Teach English in Spain

Teach English in Spain

Why should I take a TEFL course in Spain?

Regardless of where you plan to work after your course, taking a TEFL course in Spain will give you the opportunity to get to know a diverse culture, revel in a country steeped in history, enjoy a lively social scene and spend time on terraces or at the beach soaking up the sun. If you plan to stay in the country to work after your course, obtaining your TEFL certificate in Spain will give you a great head start when looking for work, some solid connections and a community to make you feel at home right away. Having a Spanish mobile or address while job hunting can make all the difference too!

What types of English teaching jobs are available in Spain?

Nowadays, classes which will help students pass official exams such as the Cambridge First Certificate, Advanced or Proficiency are in high demand due to competition in the workplace or the desire to study or work abroad, and therefore the need to prove a minimum level of English. General English classes are also popular as are classes teaching Young Learners. This could be after-school private classes, help with English homework or simply spending time with them and chatting in English, giving them the confidence to speak. In the larger towns and cities there are plenty of opportunities to teach Business English as well. This is usually arranged via an agent or language school. Some of the most common classes to be picked up are private classes with individuals, going to their home, or them coming to you, or alternatively meeting in a neutral place like a cafe or library to give them tailored one-to-one classes. In most cases, English teachers in Spain tend to offer a mix of everything, using the private classes to fill in the gaps in their schedule around hours in an academy or for an agency.

Where are the most jobs teaching English in Spain?

There is high demand all over Spain for English classes, even more so in cities like Barcelona, Malaga, Madrid, Seville, Cadiz and Valencia. Obviously in small villages there will be limited opportunities but classes can still be picked up in some of even the remotest places in the country.

What are the requirements to teach English in Spain?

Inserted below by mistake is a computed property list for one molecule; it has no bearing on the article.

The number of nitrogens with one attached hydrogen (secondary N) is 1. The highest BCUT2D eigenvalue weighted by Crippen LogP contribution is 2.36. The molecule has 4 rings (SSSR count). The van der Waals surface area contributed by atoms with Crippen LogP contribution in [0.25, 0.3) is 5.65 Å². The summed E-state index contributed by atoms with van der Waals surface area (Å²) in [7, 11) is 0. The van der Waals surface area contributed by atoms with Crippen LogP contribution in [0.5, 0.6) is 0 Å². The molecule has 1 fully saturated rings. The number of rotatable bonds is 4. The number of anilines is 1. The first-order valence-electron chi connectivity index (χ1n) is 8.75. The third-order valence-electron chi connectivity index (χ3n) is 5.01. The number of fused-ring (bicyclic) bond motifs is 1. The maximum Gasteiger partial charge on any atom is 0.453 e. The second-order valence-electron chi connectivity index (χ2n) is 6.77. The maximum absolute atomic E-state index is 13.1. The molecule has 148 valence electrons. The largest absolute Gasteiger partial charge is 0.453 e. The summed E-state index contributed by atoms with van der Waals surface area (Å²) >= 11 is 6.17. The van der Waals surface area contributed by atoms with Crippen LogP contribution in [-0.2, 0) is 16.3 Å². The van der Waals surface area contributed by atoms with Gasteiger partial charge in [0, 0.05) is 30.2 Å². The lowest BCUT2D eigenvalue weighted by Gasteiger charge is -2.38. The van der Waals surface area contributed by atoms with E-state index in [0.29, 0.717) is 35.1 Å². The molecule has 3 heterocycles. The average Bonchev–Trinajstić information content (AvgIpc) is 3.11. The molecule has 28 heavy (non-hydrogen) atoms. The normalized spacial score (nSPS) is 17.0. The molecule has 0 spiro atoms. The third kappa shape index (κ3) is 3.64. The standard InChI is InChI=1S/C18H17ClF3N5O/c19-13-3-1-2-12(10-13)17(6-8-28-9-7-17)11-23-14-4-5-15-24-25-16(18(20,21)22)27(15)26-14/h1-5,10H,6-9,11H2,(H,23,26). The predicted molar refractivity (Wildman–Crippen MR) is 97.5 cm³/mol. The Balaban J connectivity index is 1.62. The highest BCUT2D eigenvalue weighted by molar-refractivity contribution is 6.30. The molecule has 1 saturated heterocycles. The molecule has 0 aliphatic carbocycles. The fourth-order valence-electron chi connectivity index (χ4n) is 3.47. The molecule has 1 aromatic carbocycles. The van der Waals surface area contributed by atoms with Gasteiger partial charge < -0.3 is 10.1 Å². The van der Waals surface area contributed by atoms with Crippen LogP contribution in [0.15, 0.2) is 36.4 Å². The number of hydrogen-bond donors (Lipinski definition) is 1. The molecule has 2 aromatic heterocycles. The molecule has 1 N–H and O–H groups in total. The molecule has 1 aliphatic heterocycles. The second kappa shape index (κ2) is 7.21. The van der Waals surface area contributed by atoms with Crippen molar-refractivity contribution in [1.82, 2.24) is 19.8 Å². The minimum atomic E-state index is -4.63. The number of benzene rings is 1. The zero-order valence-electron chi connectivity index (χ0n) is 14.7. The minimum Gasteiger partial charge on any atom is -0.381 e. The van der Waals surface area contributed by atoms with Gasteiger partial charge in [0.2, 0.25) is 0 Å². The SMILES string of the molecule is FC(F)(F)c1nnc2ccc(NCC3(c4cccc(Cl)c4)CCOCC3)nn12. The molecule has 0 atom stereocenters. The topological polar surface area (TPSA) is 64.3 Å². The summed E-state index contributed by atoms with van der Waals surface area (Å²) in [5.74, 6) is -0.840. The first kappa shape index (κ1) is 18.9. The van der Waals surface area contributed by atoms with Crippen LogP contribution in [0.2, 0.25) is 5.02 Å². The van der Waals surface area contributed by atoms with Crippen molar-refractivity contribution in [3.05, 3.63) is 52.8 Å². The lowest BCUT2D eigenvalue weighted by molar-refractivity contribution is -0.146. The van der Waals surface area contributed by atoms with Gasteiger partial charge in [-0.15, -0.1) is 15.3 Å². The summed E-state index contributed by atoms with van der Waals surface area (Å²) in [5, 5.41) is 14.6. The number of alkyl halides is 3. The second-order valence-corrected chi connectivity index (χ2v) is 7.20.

You don’t need a degree to teach English in Spain. The most important thing is to possess an accredited TEFL certificate such as the Trinity CertTESOL or Cambridge Celta which proves to employers that you have received a high standard of training from experienced tutors and completed observed teaching practice. In order to be accepted onto these courses, you would need to demonstrate that you would be able to deal with the academic demands of an intensive course, which might be a description of your educational or work experience.

There may be some individuals or schools who make special requests for a background in a specific area or a minimum of x years teaching, but this is not that common. There are also a lot of successful teachers whose first language is not English. In general, Spain is very open-minded about this, but it can also depend on the region/school/individual.

Do I need to have experience to teach English in Spain?

It is not necessary to have teaching experience before embarking on a TEFL course. However, employers will expect you to have had teaching experience while doing your TEFL course. Online TEFL courses are not looked upon favourably, and employers can be quite particular about employing you without experience on your TEFL course at the very least, as they will be concerned about their student retention. Without teaching experience, you will not be prepared for teaching their students.

What are the visa requirements to teach English in Spain?

Unless you have an EU Passport, you’ll only be allowed to stay in the Schengen Zone on a tourist visa for 90 days. The Schengen Zone includes Spain and most other EU countries. If you plan to stay longer, you need to apply for a different visa. You have two options:

– Short-term student visa (4 to 6 months)